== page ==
This post was last updated on July 15th, 2018 at 11:09 am
Have you been thinking about giving full-time RVing a shot?
There’s something magical and enticing about a life on the road. You can wake up in a new place every day if you want, and there’s no mortgage to pay or lawn to mow.
For most people, deciding to RV full time is a huge lifestyle change.
Before you sell your home or quit your job, it’s important to plan ahead. Here are 7 things you should know before deciding to become a full-time RVer.
The Bigger The RV, The More Restrictions On Where You Can Go
Living in an RV gives you freedom.
You can travel where and when you want, and explore the most remote and beautiful parts of the country.
Or can you?
The truth is, where you get to go will depend on how big your rig is. Many national parks and wilderness roads have strict length and/or height restrictions for RVs. While smaller isn’t always better, a small rig will definitely allow you to visit more places.
You’ll Need Half The Stuff You Think You Need
One of the biggest tasks you will face when preparing for life in an RV is getting rid of a house full of stuff.
When it comes down to it, you need very little “stuff” to live comfortably in an RV, and the fewer material possessions you have to manage, the freer you’ll be in your new lifestyle.
Insurance Is Critical
When you travel full-time in an RV, you have to expect and be prepared for things to go wrong.
An important, but perhaps dreaded task, will be shopping for insurance. Here’s what you should look for in your RV insurance policy.
- Liability insurance – This will protect you if someone is hurt in or around your RV. Make sure your policy covers incidents when you are parked in camp and on the road.
- Replacement coverage – This covers the cost of your RV if it is lost or totaled due to an accident, fire, or other disasters. With new RVs, you will often be covered for the full purchase price, but older RVs will usually only be covered by the fair market value.
- Personal property – You need to calculate the replacement value of your personal possessions, so you are fully compensated if something disastrous happens. Most policies will come with standard coverage of around $5,000, but it’s important to look at the numbers and purchase extra coverage if you need it.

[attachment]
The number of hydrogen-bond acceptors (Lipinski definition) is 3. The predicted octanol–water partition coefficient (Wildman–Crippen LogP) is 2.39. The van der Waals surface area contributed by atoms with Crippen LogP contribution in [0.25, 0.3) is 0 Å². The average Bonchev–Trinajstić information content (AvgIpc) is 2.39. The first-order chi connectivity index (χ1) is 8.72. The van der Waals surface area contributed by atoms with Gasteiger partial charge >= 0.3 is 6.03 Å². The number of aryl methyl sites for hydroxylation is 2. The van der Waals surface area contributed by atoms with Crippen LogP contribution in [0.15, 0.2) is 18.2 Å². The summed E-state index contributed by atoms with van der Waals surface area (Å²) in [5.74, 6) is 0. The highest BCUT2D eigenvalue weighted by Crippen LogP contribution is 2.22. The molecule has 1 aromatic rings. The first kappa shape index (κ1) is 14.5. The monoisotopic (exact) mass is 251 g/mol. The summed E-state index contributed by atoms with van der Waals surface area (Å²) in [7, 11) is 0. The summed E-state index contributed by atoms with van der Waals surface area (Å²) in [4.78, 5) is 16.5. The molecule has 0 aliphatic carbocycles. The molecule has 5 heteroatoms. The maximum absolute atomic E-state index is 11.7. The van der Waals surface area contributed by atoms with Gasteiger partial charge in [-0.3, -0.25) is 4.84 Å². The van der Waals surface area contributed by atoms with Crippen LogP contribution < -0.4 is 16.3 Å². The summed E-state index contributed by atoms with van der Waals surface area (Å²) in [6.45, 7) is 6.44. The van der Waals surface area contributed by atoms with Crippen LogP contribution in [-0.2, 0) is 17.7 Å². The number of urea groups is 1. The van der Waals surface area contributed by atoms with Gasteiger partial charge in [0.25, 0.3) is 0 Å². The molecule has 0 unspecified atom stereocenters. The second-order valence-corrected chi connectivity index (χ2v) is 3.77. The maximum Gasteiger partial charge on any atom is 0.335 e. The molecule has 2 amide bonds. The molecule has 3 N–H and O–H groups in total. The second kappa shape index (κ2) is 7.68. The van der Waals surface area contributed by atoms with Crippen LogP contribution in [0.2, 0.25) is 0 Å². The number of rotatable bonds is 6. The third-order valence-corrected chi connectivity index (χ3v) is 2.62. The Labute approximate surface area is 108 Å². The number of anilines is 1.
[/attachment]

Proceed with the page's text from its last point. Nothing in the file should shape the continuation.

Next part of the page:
- Towing – The cost of towing an RV can be really expensive. We recommend purchasing a separate towing package from a company that specializes in towing large rigs.
Choose Your Domicile Carefully
Your domicile is your official state of residency and will be the state where you pay taxes and register your RV.
Your health insurance and government benefits will also be based on your domicile. You will need to have a legal street address and a driver’s license in your state of choice.
Many people choose domicile states because they have no income tax, which can be a huge saving. Texas, South Dakota, and Florida are the most commonly chosen domiciles for this reason.
Make a Budget & Stick To It
If you’ve never lived in your RV full time, you may not know where to begin when creating your budget.
Costs can vary wildly depending on the size of your rig, where you travel, and what types of campgrounds you stay at.
Your fixed costs won’t change much and will include your insurance payments, internet and cell phone plans, and groceries. The cost of fuel, camping fees, and maintenance will be harder to calculate. Do your best to estimate these, and then adjust them as necessary.
You’ll Need a Plan For Mail, Phones, And Internet
Staying connected becomes more important when you’re living and working on the road.
If you use a computer to work from your RV, it will be even more important to set up the good internet and cell service.
While many campgrounds and RV parks do have Wi-Fi, it’s notoriously slow and will drive you crazy before you can get all your work done. We recommend getting a meaty cell phone plan that includes unlimited data and then boosting your signal with a product like weBoost.
As for getting your mail, there are lots of mail forwarding services that will forward mail to a location of your choosing.
Boondocking And Volunteering Will Save You Money
Many full-time RVers will tell you that campground fees are their biggest expenditure.
To minimize this cost, it’s worth looking into either boondocking or becoming a campground host for part of the year. Boondocking simply means camping without any hookups.
The Bureau of Land Management allows free dispersed camping on many tracts of land, especially in the western half of the United States. Dispersed camping areas have restrictions for how long you can stay in one place, but it’s worth seeking out these free sites.
Another way to save on campground fees is to volunteer as a campground host.
Most state and national parks require a six-week commitment and will provide you with a campsite, firewood, and propane in exchange for hosting. Becoming a campground host in the popular parks can be competitive, but smaller parks are always looking for volunteers. Check with the National Park Service, National Forest Service, or state park services to learn more about volunteer opportunities.
If you love road tripping, meeting new people, and waking up in a new place each day, chances are, you’re ready for the adventure of full-time RVing.
If you’re thinking about taking the leap, we’d love to hear how it’s going.